When the pandemic hit, Boll already had ample experience with remote working, and knew what was possible as well as what it would take to make it work. For others at the studio, the transition to working from home without in-person face-to-face communication was more of an adjustment. For this reason, at the start of the lockdown, Boll insisted that everyone turn on their cameras during virtual meetings to create a sense of connection, and to help her get a feel for how everyone was coping. Drawing on body language and facial cues, she could gauge the temperature of the team and follow up with team members as needed. 

Boll likens the team’s experiences during the pandemic to their personal experiences. “Early on, there was so much anxiety, but the realization set in that this wasn’t going anywhere, and we needed to settle into our new normal and make adjustments,” she said. “We also had to grapple with the worldwide production shutdown, and what it meant for the future of the company. Thankfully, Break + Enter and its parent company, Nice Shoes, charged ahead and made smart infrastructure investments with the hope of coming out the other side thriving, a bold move in such an uncertain climate.”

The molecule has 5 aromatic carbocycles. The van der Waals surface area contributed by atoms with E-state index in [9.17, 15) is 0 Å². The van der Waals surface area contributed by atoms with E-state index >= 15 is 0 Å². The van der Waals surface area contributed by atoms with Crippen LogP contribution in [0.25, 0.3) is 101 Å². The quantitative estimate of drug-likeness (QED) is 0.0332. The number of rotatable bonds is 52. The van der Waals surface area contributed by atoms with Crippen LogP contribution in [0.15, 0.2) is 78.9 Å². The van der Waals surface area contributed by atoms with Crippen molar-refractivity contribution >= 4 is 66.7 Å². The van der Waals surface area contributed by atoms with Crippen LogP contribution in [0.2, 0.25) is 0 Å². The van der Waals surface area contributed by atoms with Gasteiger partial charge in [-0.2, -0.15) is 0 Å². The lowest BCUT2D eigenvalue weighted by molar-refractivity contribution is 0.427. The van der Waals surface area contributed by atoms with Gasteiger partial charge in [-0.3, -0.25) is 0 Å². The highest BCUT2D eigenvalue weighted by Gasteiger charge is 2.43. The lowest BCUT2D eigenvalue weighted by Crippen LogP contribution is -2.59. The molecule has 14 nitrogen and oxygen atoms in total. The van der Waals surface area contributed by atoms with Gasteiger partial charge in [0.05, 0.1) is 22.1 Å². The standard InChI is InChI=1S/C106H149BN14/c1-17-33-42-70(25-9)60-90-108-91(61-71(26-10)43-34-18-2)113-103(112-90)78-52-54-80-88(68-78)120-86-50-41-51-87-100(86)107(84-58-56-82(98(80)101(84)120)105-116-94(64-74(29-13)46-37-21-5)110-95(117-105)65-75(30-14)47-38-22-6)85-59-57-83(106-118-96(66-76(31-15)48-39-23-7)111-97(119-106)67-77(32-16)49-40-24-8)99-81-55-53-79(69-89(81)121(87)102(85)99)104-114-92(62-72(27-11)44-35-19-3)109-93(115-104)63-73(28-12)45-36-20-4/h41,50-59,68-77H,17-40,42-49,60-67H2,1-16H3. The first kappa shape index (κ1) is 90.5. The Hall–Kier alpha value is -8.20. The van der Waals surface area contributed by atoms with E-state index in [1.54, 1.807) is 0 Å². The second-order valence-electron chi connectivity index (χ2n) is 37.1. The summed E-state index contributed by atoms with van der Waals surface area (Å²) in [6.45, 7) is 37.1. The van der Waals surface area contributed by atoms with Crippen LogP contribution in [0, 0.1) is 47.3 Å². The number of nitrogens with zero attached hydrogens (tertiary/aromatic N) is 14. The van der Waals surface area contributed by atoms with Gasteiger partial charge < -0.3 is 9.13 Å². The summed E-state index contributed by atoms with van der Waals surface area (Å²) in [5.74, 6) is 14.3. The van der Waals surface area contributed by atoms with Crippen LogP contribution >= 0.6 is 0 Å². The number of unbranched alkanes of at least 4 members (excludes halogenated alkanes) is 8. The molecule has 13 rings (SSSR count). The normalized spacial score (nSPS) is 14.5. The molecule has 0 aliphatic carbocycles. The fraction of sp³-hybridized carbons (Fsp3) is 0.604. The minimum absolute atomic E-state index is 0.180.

Curating a virtual company culture 

Break+Enter and Nice Shoes have worked hard to build a company culture and work environment where employees are encouraged to have a voice, recognized for their talents, and inspired to achieve their goals. Translating that culture to a virtual environment, however, proved challenging at first. But, with time and creative thinking the studio has kept up its culture through virtual check-ins, happy hours, and encouraging team members to share the things they’ve learned in weekly tutorials.